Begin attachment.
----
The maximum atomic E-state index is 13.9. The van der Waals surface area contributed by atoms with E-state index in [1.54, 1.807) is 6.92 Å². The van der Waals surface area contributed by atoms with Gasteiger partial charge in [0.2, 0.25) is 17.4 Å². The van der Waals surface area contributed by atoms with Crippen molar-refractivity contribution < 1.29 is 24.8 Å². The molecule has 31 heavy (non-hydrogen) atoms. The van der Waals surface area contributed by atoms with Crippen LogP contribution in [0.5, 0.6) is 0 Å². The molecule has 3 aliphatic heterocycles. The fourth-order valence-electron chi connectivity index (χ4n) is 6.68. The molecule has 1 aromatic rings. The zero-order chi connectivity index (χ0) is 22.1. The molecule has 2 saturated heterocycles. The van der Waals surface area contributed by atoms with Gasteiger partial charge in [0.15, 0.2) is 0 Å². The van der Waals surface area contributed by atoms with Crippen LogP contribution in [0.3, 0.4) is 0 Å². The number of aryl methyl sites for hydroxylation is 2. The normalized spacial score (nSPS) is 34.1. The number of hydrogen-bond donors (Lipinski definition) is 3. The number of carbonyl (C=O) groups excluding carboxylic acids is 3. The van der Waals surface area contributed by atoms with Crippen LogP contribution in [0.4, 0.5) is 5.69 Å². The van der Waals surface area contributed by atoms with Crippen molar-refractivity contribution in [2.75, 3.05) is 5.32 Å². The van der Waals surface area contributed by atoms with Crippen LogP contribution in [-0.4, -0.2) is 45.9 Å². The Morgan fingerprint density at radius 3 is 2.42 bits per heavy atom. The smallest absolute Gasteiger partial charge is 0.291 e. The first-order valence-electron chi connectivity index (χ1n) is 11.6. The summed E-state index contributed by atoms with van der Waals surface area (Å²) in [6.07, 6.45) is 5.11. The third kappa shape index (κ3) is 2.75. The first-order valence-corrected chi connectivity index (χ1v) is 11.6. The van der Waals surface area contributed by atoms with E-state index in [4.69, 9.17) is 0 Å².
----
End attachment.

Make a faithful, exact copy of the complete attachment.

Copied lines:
The maximum atomic E-state index is 13.9. The van der Waals surface area contributed by atoms with E-state index in [1.54, 1.807) is 6.92 Å². The van der Waals surface area contributed by atoms with Gasteiger partial charge in [0.2, 0.25) is 17.4 Å². The van der Waals surface area contributed by atoms with Crippen molar-refractivity contribution < 1.29 is 24.8 Å². The molecule has 31 heavy (non-hydrogen) atoms. The van der Waals surface area contributed by atoms with Crippen LogP contribution in [0.5, 0.6) is 0 Å². The molecule has 3 aliphatic heterocycles. The fourth-order valence-electron chi connectivity index (χ4n) is 6.68. The molecule has 1 aromatic rings. The zero-order chi connectivity index (χ0) is 22.1. The molecule has 2 saturated heterocycles. The van der Waals surface area contributed by atoms with Gasteiger partial charge in [0.15, 0.2) is 0 Å². The van der Waals surface area contributed by atoms with Crippen LogP contribution in [0.3, 0.4) is 0 Å². The number of aryl methyl sites for hydroxylation is 2. The normalized spacial score (nSPS) is 34.1. The number of hydrogen-bond donors (Lipinski definition) is 3. The number of carbonyl (C=O) groups excluding carboxylic acids is 3. The van der Waals surface area contributed by atoms with Crippen LogP contribution in [0.4, 0.5) is 5.69 Å². The van der Waals surface area contributed by atoms with Crippen molar-refractivity contribution in [2.75, 3.05) is 5.32 Å². The van der Waals surface area contributed by atoms with Crippen LogP contribution in [-0.4, -0.2) is 45.9 Å². The Morgan fingerprint density at radius 3 is 2.42 bits per heavy atom. The smallest absolute Gasteiger partial charge is 0.291 e. The first-order valence-electron chi connectivity index (χ1n) is 11.6. The summed E-state index contributed by atoms with van der Waals surface area (Å²) in [6.07, 6.45) is 5.11. The third kappa shape index (κ3) is 2.75. The first-order valence-corrected chi connectivity index (χ1v) is 11.6. The van der Waals surface area contributed by atoms with E-state index in [4.69, 9.17) is 0 Å².